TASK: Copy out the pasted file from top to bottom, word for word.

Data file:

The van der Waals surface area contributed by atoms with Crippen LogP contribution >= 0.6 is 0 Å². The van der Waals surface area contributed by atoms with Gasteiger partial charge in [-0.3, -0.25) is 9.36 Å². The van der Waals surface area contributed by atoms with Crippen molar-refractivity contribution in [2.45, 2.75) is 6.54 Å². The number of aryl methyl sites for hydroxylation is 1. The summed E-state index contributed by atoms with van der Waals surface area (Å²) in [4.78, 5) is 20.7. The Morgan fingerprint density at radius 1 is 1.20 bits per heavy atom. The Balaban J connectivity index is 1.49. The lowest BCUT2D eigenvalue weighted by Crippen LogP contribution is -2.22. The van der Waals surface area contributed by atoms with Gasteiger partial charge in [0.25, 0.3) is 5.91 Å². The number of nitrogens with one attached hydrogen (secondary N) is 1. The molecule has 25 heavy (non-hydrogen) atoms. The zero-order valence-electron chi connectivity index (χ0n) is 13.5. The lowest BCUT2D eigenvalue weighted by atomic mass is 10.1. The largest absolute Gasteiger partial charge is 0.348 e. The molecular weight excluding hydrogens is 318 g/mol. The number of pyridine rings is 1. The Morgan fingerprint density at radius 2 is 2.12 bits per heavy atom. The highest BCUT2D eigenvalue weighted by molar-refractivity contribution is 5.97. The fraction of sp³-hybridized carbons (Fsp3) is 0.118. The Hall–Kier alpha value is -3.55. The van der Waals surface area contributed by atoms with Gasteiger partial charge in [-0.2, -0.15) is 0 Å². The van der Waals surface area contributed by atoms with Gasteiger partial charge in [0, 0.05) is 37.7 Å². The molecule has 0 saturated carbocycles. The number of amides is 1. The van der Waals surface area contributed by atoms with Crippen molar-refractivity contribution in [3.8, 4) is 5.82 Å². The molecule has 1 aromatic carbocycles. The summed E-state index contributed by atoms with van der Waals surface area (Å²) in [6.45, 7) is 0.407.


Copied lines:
The van der Waals surface area contributed by atoms with Crippen LogP contribution >= 0.6 is 0 Å². The van der Waals surface area contributed by atoms with Gasteiger partial charge in [-0.3, -0.25) is 9.36 Å². The van der Waals surface area contributed by atoms with Crippen molar-refractivity contribution in [2.45, 2.75) is 6.54 Å². The number of aryl methyl sites for hydroxylation is 1. The summed E-state index contributed by atoms with van der Waals surface area (Å²) in [4.78, 5) is 20.7. The Morgan fingerprint density at radius 1 is 1.20 bits per heavy atom. The Balaban J connectivity index is 1.49. The lowest BCUT2D eigenvalue weighted by Crippen LogP contribution is -2.22. The van der Waals surface area contributed by atoms with Gasteiger partial charge in [0.25, 0.3) is 5.91 Å². The number of nitrogens with one attached hydrogen (secondary N) is 1. The molecule has 25 heavy (non-hydrogen) atoms. The zero-order valence-electron chi connectivity index (χ0n) is 13.5. The lowest BCUT2D eigenvalue weighted by atomic mass is 10.1. The largest absolute Gasteiger partial charge is 0.348 e. The molecular weight excluding hydrogens is 318 g/mol. The number of pyridine rings is 1. The Morgan fingerprint density at radius 2 is 2.12 bits per heavy atom. The highest BCUT2D eigenvalue weighted by molar-refractivity contribution is 5.97. The fraction of sp³-hybridized carbons (Fsp3) is 0.118. The Hall–Kier alpha value is -3.55. The van der Waals surface area contributed by atoms with Gasteiger partial charge in [-0.2, -0.15) is 0 Å². The van der Waals surface area contributed by atoms with Gasteiger partial charge in [0, 0.05) is 37.7 Å². The molecule has 0 saturated carbocycles. The number of amides is 1. The van der Waals surface area contributed by atoms with Crippen molar-refractivity contribution in [3.8, 4) is 5.82 Å². The molecule has 1 aromatic carbocycles. The summed E-state index contributed by atoms with van der Waals surface area (Å²) in [6.45, 7) is 0.407.